The Art of Creative Thinking

“Do you feel inadequate, that you’re not as talented as others? Good. Feeling inadequate is a driving force to do better. The self-satisfied are not the ones producing great things. They’re sitting back feeling smug and conceited.”

The Art of Creative Thinking by Rod JudkinsThis is the introduction to one of the chapters of Rod Judkins The Art of Creative Thinking, a wonderful book that seeks to inspire you to think more confidently and creatively.

If you grew up in the 70s and 80s, you’ll be aware of the famous ‘Choose Your Own Adventure’ books, which took you on a different path at the end of each chapter.

Well, Rod Judkins seeks to do the same with The Art of Creative Thinking, encouraging you to ignore linear reading and dip in and dip out. For example, at the end of the aforementioned chapter, you are given this:

More? If you liked doubt, you’ll love ignorance on p.129
Less? If you’ve had enough of self-doubt for now, try p.77″

Embrace ignorance

The main aim of the book is to confound your existing thoughts and smash prejudices, thus opening up your brain to new ways of thinking and coming up with new ideas. Continue reading “The Art of Creative Thinking”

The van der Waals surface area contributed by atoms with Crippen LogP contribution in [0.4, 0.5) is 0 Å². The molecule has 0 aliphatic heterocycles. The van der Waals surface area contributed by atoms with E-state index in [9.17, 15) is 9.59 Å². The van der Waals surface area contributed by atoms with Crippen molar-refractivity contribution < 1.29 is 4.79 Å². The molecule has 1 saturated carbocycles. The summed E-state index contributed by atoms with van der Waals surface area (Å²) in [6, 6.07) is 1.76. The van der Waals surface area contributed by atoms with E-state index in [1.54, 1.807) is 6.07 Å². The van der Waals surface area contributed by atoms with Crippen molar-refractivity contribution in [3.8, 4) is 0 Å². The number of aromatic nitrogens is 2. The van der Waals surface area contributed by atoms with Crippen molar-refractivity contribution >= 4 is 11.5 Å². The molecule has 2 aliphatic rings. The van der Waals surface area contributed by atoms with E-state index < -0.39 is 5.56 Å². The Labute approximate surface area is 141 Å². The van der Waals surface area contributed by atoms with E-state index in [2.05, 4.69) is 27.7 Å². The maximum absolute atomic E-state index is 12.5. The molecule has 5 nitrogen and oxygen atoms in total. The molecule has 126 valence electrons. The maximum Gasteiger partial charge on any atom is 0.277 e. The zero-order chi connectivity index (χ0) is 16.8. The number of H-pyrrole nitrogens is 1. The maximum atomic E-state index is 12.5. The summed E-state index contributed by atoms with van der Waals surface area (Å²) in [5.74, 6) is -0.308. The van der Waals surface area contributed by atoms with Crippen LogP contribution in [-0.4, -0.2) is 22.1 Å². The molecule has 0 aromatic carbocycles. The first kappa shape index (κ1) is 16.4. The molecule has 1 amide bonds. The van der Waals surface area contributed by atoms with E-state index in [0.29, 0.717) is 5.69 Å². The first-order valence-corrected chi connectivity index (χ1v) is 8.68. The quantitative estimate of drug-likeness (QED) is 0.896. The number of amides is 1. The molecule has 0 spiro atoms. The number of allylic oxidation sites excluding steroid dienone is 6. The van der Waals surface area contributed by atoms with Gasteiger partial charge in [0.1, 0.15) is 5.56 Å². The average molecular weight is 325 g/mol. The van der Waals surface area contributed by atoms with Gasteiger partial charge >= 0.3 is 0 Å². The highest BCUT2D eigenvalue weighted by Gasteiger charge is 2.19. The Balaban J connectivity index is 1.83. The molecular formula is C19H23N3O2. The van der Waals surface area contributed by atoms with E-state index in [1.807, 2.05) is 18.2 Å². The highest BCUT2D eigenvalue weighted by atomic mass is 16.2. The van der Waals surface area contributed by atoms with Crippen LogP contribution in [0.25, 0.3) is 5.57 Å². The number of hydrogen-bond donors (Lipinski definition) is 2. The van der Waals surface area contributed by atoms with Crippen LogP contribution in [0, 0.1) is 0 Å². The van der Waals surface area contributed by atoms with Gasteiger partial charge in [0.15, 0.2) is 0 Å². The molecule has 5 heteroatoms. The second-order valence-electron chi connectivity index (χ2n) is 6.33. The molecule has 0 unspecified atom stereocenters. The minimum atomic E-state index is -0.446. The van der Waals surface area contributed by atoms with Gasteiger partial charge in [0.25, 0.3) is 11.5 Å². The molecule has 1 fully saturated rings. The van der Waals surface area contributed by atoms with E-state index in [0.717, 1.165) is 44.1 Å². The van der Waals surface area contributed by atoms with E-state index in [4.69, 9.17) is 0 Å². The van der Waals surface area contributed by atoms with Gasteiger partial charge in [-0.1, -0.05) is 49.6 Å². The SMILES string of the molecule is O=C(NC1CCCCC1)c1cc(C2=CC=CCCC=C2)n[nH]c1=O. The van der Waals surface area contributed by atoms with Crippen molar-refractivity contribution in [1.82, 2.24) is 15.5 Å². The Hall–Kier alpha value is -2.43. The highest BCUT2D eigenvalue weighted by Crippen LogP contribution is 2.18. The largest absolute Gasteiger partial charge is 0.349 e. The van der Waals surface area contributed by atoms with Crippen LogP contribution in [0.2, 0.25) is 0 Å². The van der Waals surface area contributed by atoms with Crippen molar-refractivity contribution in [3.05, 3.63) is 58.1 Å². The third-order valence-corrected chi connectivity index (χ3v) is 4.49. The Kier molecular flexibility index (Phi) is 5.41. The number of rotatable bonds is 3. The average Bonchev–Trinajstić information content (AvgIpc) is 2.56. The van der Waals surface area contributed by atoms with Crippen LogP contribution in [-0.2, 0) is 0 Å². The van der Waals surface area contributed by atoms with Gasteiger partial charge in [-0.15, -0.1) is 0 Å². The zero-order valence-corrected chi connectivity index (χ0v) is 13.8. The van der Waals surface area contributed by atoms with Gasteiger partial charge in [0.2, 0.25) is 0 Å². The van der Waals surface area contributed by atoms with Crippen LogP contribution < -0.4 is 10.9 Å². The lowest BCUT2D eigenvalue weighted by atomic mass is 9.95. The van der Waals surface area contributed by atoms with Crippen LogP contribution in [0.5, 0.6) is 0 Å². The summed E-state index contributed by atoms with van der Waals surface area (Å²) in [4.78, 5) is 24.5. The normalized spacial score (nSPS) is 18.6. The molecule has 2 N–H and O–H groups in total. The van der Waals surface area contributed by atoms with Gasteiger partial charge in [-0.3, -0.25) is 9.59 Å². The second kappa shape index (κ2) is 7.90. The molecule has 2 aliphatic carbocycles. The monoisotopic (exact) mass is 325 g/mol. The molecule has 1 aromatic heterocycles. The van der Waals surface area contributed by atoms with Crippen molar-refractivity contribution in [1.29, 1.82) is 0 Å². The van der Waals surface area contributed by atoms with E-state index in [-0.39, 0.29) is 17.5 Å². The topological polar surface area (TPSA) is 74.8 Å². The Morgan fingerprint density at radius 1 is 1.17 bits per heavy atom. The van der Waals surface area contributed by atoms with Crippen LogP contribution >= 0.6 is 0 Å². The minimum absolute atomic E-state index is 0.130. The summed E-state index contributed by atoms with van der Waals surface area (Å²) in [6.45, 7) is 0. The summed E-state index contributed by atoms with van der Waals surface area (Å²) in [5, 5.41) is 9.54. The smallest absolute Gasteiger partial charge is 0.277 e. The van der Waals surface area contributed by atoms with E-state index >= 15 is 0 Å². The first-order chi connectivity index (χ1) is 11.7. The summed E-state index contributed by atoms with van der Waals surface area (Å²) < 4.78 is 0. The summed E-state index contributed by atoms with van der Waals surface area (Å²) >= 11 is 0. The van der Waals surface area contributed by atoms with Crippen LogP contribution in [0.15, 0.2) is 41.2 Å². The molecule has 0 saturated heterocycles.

William Golding’s eloquent plea for world peace

On the occasion of accepting his Nobel Prize for Literature in 1983, William Golding took the opportunity to call for common sense and peace.

I have been in many countries and I have found there people examining their own love of life, sense of peril, their own common sense. The one thing they cannot understand is why that same love of life, sense of peril and above all common sense, is not invariably shared among their leaders and rulers.

Then let me use what I suppose is my last minute of worldwide attention to speak not as one of a nation but as one of mankind. I use it to reach all men and women of power. Go back. Step back now. Agreement between you does not need cleverness, elaboration, manoeuvres. It needs common sense, and above all, a daring generosity. Give, give, give!

It would succeed because it would meet with worldwide relief, acclaim and rejoicing: and unborn generations will bless your name.

Beautifully put.

Alexander Solzhenitsyn on art and literature

During his acceptance speech for his Nobel Prize for Literature, author of One Day in The Life of Ivan Denisovich and Cancer Ward said:

The only substitute for an experience we ourselves have never lived through is art, literature. They possess a wonderful ability: beyond distinctions of language, custom, social structure, they can convey the life experience of one whole nation to another… Literature conveys irrefutable condensed experience… from generation to generation. Thus it becomes the living memory of the nation.

Alexander Solzhenitsyn, 1970